Do the right thing

Medford city officials have the opportunity to make amends for their ill-advised decision to build a 130-foot communications tower next to homes on Capital Hill in east Medford. They should take it, not try to finesse their way out of it.

The whole mess began when the city began building the tower without notifying nearby property owners. Notification would have been required for a privately owned structure, but because the tower is intended for emergency communications use by police and other agencies, it was exempt from public participation rules.

It was not, however, exempt from setback rules that require at least 61.5 feet between the tower and the nearest property line. The unfinished tower is only 53 feet from the nearest neighbor's fence.

Neighbors appealed the city's action to the City Council, which upheld the planning department's decision to approve the tower without public notification.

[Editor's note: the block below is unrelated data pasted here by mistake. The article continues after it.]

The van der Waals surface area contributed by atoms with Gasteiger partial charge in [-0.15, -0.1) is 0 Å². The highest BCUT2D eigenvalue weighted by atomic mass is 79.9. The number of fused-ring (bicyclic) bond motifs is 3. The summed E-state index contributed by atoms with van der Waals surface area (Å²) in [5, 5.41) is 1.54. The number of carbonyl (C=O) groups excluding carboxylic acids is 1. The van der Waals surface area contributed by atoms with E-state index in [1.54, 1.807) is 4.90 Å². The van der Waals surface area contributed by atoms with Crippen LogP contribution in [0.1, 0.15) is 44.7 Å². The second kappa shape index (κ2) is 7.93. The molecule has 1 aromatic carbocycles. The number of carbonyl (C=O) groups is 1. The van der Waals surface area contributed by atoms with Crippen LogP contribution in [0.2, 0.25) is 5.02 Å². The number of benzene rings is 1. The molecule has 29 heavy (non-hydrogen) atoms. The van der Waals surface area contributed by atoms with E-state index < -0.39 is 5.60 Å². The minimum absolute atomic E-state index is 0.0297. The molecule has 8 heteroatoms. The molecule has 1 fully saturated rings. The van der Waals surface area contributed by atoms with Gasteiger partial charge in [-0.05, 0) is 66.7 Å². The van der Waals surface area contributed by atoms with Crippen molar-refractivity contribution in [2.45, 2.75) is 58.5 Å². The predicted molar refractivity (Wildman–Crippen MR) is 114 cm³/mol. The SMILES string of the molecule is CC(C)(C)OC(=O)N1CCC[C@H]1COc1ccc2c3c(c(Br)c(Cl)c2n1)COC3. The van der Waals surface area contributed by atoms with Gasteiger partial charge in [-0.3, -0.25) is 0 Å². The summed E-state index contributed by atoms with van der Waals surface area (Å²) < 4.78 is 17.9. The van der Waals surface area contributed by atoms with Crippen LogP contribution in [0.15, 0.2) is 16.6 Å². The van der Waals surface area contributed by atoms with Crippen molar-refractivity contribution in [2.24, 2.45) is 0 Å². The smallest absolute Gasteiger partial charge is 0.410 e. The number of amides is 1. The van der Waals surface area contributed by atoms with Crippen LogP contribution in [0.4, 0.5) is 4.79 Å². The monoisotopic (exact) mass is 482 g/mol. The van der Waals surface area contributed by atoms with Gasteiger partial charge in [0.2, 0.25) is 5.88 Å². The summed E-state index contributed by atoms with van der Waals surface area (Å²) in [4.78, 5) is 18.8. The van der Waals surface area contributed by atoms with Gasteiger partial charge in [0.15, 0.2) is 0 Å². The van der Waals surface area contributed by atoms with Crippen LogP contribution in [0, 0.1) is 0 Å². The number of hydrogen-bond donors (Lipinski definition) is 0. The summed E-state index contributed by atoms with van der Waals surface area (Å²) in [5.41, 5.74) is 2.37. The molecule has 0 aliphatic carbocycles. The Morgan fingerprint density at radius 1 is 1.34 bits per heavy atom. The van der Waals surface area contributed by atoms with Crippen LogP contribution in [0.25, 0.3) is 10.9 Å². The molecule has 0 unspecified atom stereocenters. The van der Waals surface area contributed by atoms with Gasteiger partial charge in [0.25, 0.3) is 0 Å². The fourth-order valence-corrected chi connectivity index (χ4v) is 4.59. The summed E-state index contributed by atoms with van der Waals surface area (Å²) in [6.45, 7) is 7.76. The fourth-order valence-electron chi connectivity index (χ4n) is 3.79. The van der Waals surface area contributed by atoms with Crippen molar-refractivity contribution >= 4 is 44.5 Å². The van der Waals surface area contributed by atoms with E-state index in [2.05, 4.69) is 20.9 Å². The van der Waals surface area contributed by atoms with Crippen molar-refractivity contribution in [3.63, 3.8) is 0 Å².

Neighbors took the case to the state Land Use Board of Appeals, which ruled earlier this month that the city violated the setback rule. LUBA ruled against the neighbors on seven other arguments.

The City Council is expected to decide by Wednesday whether to appeal the LUBA ruling.

Council members should not appeal the case further. They should acknowledge the city's mistake and take steps to fix it.

That doesn't mean moving the tower a few feet to comply with the setback rule. It means starting over and coming up with a new location that everyone can live with.

The new tower is intended to replace an existing 60-foot tower on another part of the 8-acre parcel of land owned by the Medford Water Commission. If it is not possible to put the new tower in the same spot, a new location should be found that has the least possible visual impact on nearby residences.

The city was right to use property that was already in public ownership to keep costs down. But city officials should have made sure all the affected neighbors were informed and given the opportunity to be heard — even if the law does not require it.

Whatever solution is finally chosen, it is likely to be expensive. That's unfortunate but unavoidable, in our view.

The city should take its lumps and do the right thing — and take steps to avoid making the same mistake in the future.

Share This Story